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Front cover of the SEND Building Better Futures report, written by Morgan Sindall Construction

White paper: Building Better Futures Report - Facilitating Special Educational Needs and Disabilities (SEND)

A landmark report setting out a new roadmap for the procurement, design and delivery of special educational needs or disabilities (SEND) schools has been released today, pooling the knowledge of a cross-sector group of experts from local government, education, construction, and design.

Some 15 per cent of the pupil population - around 1.3 million school age students in England - is classed as having a SEND requirement, and the number is forecast to rise. In 2019, the government announced an additional investment of £700 million into special needs education to ensure that children and young people are provided with the buildings and facilities that are right for them.

However, despite the improved investment, councils continue to face immense pressures in providing care and support and educational provision for children and young people with special needs and disabilities.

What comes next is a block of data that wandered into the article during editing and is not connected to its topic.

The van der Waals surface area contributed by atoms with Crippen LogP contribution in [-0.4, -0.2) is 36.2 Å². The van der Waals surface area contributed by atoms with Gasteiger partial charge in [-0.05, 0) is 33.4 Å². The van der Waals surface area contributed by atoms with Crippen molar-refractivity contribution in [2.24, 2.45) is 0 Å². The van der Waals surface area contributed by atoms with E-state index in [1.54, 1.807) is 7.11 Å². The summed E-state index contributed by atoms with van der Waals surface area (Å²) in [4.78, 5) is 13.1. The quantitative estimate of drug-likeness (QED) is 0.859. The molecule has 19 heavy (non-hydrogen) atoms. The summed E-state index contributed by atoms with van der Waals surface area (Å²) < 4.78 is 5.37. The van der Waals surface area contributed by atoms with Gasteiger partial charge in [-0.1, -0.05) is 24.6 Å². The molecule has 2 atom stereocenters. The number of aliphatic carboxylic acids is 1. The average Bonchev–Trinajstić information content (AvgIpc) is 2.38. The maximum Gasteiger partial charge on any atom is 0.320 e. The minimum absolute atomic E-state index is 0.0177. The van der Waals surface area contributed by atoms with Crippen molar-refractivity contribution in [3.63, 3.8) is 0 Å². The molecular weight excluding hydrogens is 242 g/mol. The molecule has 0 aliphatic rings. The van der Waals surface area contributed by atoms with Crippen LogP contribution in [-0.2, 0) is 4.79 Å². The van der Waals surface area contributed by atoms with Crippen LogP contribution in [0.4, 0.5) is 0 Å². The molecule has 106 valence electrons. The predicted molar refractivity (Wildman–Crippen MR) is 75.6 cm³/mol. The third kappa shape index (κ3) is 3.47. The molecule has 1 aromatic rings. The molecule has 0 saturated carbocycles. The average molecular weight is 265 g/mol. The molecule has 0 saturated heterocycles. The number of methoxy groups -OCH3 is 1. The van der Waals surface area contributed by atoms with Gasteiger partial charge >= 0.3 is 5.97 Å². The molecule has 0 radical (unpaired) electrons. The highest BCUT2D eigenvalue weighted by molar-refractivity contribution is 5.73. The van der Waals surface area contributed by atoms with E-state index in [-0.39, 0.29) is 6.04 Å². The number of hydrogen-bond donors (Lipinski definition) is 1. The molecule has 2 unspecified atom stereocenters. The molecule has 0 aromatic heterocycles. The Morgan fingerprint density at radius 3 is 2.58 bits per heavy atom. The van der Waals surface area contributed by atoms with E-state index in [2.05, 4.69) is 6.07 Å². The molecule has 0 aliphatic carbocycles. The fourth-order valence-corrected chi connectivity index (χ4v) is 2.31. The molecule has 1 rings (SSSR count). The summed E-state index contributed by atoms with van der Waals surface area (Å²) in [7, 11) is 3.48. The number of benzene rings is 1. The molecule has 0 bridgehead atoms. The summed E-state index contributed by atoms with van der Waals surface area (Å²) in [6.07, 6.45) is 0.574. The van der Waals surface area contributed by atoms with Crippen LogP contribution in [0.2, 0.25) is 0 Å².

The Building Better Futures report authored by UK construction leaders Morgan Sindall Construction is informed by independent research featuring insights and recommendations from representatives from local authorities in Norfolk, Suffolk, Essex and Cambridgeshire; head teachers from leading SEND schools across the region; architects, designers, and consultants with extensive SEND school delivery experience; representatives from national bodies including the National Autistic Society; and parental support groups including Sensational Families.

The report explores models of best practice in SEND school delivery and includes suggestions for shaping future design and delivery of SEND schools, which will better meet the needs of this fast-growing cohort of pupils.

Key findings from the report include:

  • The knowledge gap: New platforms are needed to share knowledge gained through the delivery of SEND schools. Due to cyclical cycles of investment in SEND schools, a knowledge gap has formed and there is a lack of repeatable experience available to benchmark best practice. The sector also lacks a platform where insights and experience can be shared.